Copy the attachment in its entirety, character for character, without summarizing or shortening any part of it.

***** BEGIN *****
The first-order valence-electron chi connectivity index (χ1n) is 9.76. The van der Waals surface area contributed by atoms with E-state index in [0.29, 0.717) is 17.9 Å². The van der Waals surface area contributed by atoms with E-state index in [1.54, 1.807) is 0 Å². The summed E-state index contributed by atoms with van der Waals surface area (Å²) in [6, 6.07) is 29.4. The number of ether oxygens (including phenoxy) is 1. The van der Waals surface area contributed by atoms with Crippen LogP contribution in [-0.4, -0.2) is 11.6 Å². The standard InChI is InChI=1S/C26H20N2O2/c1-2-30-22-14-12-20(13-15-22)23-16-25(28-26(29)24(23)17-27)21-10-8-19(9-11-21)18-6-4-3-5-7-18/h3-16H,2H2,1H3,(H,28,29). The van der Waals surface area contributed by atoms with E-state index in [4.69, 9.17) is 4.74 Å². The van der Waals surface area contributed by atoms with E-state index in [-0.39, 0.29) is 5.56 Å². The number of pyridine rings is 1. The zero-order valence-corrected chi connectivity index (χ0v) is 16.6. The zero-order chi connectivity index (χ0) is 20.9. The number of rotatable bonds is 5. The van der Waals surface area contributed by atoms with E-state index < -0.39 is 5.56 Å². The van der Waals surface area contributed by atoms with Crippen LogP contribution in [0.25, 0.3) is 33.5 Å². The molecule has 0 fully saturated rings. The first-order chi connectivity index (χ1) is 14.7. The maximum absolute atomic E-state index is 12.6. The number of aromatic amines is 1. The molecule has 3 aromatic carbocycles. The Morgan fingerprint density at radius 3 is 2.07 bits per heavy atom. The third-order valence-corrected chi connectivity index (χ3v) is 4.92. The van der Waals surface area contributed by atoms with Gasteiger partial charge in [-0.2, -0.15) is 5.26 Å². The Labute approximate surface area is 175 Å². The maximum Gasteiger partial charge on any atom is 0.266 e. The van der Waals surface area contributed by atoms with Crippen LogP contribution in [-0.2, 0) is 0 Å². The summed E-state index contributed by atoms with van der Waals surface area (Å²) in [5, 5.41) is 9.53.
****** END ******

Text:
The first-order valence-electron chi connectivity index (χ1n) is 9.76. The van der Waals surface area contributed by atoms with E-state index in [0.29, 0.717) is 17.9 Å². The van der Waals surface area contributed by atoms with E-state index in [1.54, 1.807) is 0 Å². The summed E-state index contributed by atoms with van der Waals surface area (Å²) in [6, 6.07) is 29.4. The number of ether oxygens (including phenoxy) is 1. The van der Waals surface area contributed by atoms with Crippen LogP contribution in [-0.4, -0.2) is 11.6 Å². The standard InChI is InChI=1S/C26H20N2O2/c1-2-30-22-14-12-20(13-15-22)23-16-25(28-26(29)24(23)17-27)21-10-8-19(9-11-21)18-6-4-3-5-7-18/h3-16H,2H2,1H3,(H,28,29). The van der Waals surface area contributed by atoms with E-state index in [4.69, 9.17) is 4.74 Å². The van der Waals surface area contributed by atoms with E-state index in [-0.39, 0.29) is 5.56 Å². The number of pyridine rings is 1. The zero-order valence-corrected chi connectivity index (χ0v) is 16.6. The zero-order chi connectivity index (χ0) is 20.9. The number of rotatable bonds is 5. The van der Waals surface area contributed by atoms with E-state index < -0.39 is 5.56 Å². The van der Waals surface area contributed by atoms with Crippen LogP contribution in [0.25, 0.3) is 33.5 Å². The molecule has 0 fully saturated rings. The first-order chi connectivity index (χ1) is 14.7. The maximum absolute atomic E-state index is 12.6. The number of aromatic amines is 1. The molecule has 3 aromatic carbocycles. The Morgan fingerprint density at radius 3 is 2.07 bits per heavy atom. The third-order valence-corrected chi connectivity index (χ3v) is 4.92. The van der Waals surface area contributed by atoms with Gasteiger partial charge in [-0.2, -0.15) is 5.26 Å². The Labute approximate surface area is 175 Å². The maximum Gasteiger partial charge on any atom is 0.266 e. The van der Waals surface area contributed by atoms with Crippen LogP contribution in [-0.2, 0) is 0 Å². The summed E-state index contributed by atoms with van der Waals surface area (Å²) in [5, 5.41) is 9.53.